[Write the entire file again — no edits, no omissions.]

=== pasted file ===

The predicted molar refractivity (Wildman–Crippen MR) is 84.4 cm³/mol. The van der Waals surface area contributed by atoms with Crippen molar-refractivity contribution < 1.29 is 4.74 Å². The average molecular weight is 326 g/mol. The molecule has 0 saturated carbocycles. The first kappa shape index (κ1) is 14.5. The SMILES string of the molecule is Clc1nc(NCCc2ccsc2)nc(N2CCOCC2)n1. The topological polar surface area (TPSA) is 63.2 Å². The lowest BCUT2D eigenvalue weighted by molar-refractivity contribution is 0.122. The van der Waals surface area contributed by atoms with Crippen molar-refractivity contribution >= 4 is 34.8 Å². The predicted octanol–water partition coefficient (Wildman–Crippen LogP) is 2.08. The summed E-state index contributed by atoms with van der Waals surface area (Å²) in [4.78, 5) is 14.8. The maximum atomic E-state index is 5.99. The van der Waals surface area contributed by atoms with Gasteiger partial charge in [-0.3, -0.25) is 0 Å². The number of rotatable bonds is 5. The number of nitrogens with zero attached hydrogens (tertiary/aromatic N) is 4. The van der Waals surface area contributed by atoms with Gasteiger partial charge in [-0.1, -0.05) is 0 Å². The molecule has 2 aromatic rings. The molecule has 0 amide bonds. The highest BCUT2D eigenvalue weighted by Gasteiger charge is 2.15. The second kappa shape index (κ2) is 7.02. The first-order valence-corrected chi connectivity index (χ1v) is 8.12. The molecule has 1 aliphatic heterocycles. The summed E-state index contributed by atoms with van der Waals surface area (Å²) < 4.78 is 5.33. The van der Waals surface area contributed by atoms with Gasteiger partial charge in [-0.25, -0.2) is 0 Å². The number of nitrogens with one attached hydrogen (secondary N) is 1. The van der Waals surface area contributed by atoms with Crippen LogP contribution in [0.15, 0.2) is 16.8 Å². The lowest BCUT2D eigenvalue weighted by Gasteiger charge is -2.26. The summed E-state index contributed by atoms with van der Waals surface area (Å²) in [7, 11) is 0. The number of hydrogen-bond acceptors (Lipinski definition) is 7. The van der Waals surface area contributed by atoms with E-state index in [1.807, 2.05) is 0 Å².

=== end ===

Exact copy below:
The predicted molar refractivity (Wildman–Crippen MR) is 84.4 cm³/mol. The van der Waals surface area contributed by atoms with Crippen molar-refractivity contribution < 1.29 is 4.74 Å². The average molecular weight is 326 g/mol. The molecule has 0 saturated carbocycles. The first kappa shape index (κ1) is 14.5. The SMILES string of the molecule is Clc1nc(NCCc2ccsc2)nc(N2CCOCC2)n1. The topological polar surface area (TPSA) is 63.2 Å². The lowest BCUT2D eigenvalue weighted by molar-refractivity contribution is 0.122. The van der Waals surface area contributed by atoms with Crippen molar-refractivity contribution >= 4 is 34.8 Å². The predicted octanol–water partition coefficient (Wildman–Crippen LogP) is 2.08. The summed E-state index contributed by atoms with van der Waals surface area (Å²) in [4.78, 5) is 14.8. The maximum atomic E-state index is 5.99. The van der Waals surface area contributed by atoms with Gasteiger partial charge in [-0.3, -0.25) is 0 Å². The number of rotatable bonds is 5. The number of nitrogens with zero attached hydrogens (tertiary/aromatic N) is 4. The van der Waals surface area contributed by atoms with Gasteiger partial charge in [-0.1, -0.05) is 0 Å². The molecule has 2 aromatic rings. The molecule has 0 amide bonds. The highest BCUT2D eigenvalue weighted by Gasteiger charge is 2.15. The second kappa shape index (κ2) is 7.02. The first-order valence-corrected chi connectivity index (χ1v) is 8.12. The molecule has 1 aliphatic heterocycles. The summed E-state index contributed by atoms with van der Waals surface area (Å²) < 4.78 is 5.33. The van der Waals surface area contributed by atoms with Gasteiger partial charge in [-0.25, -0.2) is 0 Å². The number of nitrogens with one attached hydrogen (secondary N) is 1. The van der Waals surface area contributed by atoms with Crippen LogP contribution in [0.15, 0.2) is 16.8 Å². The lowest BCUT2D eigenvalue weighted by Gasteiger charge is -2.26. The summed E-state index contributed by atoms with van der Waals surface area (Å²) in [7, 11) is 0. The number of hydrogen-bond acceptors (Lipinski definition) is 7. The van der Waals surface area contributed by atoms with E-state index in [1.807, 2.05) is 0 Å².